# Name of transformation that maps numbers outside of interval onto endpoints?

I am looking for the term for a transformation that maps numbers outside of an interval onto the endpoints:

My interval is $$[a,b]$$. Any number $$x < a$$ will be transformed to $$a$$ and any number $$y > b$$ will be transformed to $$b$$.

Is there a term for these kind of functions?

• It's definitely a piecewise-linear transformation (see en.wikipedia.org/wiki/Piecewise_linear_function#Examples) but I don't know if we can get more specific – David Jun 27 '19 at 11:54
• I guess you mean $\max(a, \min(x, b))$ or $\min(\max(x, a), b)$ i.e. that $x$ is returned if within $[a, b]$. – Nick Cox Jun 27 '19 at 11:58
• Yes, exactly. But I'm looking for the name... – ACNB Jun 27 '19 at 11:59
• I've seen this called clipping. I wouldn't vouch for that being a universal or even standard name, but it is available. – Nick Cox Jun 27 '19 at 13:27
• It is called the hardtanh in the ML community, though I do no know the origin of it. See for instance pytorch.org/docs/stable/nn.html#torch.nn.Hardtanh – meduz Jun 28 '19 at 11:57

It will depend on the context.

• I recall the term "clamping" being used. It appears in various disciplines including numerical optimization and computer graphics.

• In the computer graphics area this is needed to distinguish it from an important, ubiquitous, but different operation called "clipping"

• Despite that, "clipping" is used in signal processing to denote your operation.

• There is a closely allied operation in statistics called "Winsorizing". Winsorizing can be construed as beginning with a data-dependent clipping operation.

This graph of the "clipping" or "clamping" operation was created by plotting the function $$x \to a \vee (b\wedge x)$$ (where $$\vee$$ is the maximum and $$\wedge$$ is the minimum). It visually demonstrates that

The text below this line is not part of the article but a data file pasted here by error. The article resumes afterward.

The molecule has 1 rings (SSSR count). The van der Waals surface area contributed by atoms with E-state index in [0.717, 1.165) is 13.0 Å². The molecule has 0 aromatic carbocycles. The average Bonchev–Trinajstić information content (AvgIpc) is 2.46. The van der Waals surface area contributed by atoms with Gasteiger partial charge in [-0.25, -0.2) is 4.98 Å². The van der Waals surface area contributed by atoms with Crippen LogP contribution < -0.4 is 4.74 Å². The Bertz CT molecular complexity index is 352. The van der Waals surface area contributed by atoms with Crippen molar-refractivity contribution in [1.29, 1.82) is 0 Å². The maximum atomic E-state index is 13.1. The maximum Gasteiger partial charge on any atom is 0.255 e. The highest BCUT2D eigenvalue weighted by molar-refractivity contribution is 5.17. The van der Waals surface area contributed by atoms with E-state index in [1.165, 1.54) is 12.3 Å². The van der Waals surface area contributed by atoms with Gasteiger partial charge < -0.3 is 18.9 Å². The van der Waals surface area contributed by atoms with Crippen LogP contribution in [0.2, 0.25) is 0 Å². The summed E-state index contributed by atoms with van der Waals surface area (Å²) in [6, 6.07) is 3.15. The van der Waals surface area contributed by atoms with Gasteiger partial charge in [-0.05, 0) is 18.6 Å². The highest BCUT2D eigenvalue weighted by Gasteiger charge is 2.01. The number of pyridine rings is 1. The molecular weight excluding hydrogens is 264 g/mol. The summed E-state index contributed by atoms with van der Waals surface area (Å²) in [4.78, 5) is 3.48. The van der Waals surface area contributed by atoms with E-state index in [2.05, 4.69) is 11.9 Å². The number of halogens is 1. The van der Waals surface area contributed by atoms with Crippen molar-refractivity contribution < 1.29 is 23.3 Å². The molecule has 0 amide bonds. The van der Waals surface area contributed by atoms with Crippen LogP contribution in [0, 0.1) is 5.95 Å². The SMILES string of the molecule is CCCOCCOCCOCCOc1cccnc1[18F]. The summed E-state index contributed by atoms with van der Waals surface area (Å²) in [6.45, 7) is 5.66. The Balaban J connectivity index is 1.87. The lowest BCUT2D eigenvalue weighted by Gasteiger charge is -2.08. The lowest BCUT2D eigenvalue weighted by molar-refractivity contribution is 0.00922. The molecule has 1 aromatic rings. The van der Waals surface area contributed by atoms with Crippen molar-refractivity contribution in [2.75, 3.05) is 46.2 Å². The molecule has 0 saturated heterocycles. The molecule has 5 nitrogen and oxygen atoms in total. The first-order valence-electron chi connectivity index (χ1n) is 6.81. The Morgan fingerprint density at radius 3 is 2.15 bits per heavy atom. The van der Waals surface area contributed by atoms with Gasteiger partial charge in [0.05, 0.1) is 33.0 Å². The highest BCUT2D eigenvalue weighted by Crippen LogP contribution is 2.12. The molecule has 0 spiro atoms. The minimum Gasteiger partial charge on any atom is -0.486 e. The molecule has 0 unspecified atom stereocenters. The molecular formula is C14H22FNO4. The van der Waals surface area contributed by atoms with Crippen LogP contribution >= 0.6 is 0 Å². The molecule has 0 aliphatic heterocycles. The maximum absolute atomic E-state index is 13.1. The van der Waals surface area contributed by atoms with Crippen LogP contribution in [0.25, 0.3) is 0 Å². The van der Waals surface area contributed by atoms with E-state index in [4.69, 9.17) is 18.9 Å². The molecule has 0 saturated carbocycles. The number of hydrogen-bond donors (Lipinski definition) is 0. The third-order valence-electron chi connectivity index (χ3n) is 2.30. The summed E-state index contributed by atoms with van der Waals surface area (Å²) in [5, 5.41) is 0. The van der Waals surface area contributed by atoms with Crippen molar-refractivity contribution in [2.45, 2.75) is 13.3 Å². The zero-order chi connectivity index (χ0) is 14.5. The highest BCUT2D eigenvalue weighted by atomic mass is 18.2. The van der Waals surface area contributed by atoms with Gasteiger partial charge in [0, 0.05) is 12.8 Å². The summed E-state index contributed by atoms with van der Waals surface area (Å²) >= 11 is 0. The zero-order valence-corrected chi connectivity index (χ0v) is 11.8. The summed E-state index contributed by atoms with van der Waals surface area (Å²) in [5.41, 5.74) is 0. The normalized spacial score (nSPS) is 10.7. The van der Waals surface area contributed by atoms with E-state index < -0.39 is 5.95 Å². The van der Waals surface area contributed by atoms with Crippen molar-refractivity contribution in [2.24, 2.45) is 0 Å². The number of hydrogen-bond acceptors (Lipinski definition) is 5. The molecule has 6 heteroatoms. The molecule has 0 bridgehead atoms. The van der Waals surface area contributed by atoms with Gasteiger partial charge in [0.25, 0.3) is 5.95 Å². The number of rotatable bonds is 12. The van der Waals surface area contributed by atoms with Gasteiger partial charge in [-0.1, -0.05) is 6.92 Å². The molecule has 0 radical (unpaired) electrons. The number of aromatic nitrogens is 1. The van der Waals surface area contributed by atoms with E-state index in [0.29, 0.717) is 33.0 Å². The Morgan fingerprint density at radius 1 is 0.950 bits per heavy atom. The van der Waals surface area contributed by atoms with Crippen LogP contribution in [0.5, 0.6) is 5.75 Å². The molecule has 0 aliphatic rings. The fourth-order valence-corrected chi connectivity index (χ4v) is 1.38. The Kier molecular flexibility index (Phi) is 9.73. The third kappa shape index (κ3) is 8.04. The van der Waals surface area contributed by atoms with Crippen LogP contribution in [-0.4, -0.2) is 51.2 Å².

1. Clamping is piecewise linear.

2. It can be construed as a special form of linear "spline" connecting the points $$(a,a)$$ and $$(b,b).$$ (Applying affine transformations to either or both coordinate will transform it into a linear spline between any pair of distinct points.) See https://stats.stackexchange.com/a/291598/919 for the theory and code.

• WInsorizing is pulling inwards for pre-specified fractions of the values in the tails of a sample according to chosen fractions (e.g. the highest and lowest 5%; in general, fractions could differ, so that either fraction could be zero). It's not about clipping according to a pre-specified value or values. While it remains true that definitions can be made wide sense and extended beyond their first use, I think clipping is the better term here. – Nick Cox Jun 27 '19 at 14:54
• @Nick Agreed. That is why I have not proposed that this operation actually is termed "Winsorizing." It looked useful to drag this concept into the discussion because it makes the applicability of the question to statistics a little more apparent. BTW, I have long preferred "clamping" for the name due to the overloading of "clipping" in related domains. – whuber Jun 27 '19 at 14:58
• @Nick Hmm, I see the OP was not the person who added the winsorizing tag. I have rolled back that edit so this thread better reflects the original intentions. – whuber Jun 27 '19 at 15:06
• Let's try to clamp down on clipping, then. – Nick Cox Jun 27 '19 at 15:35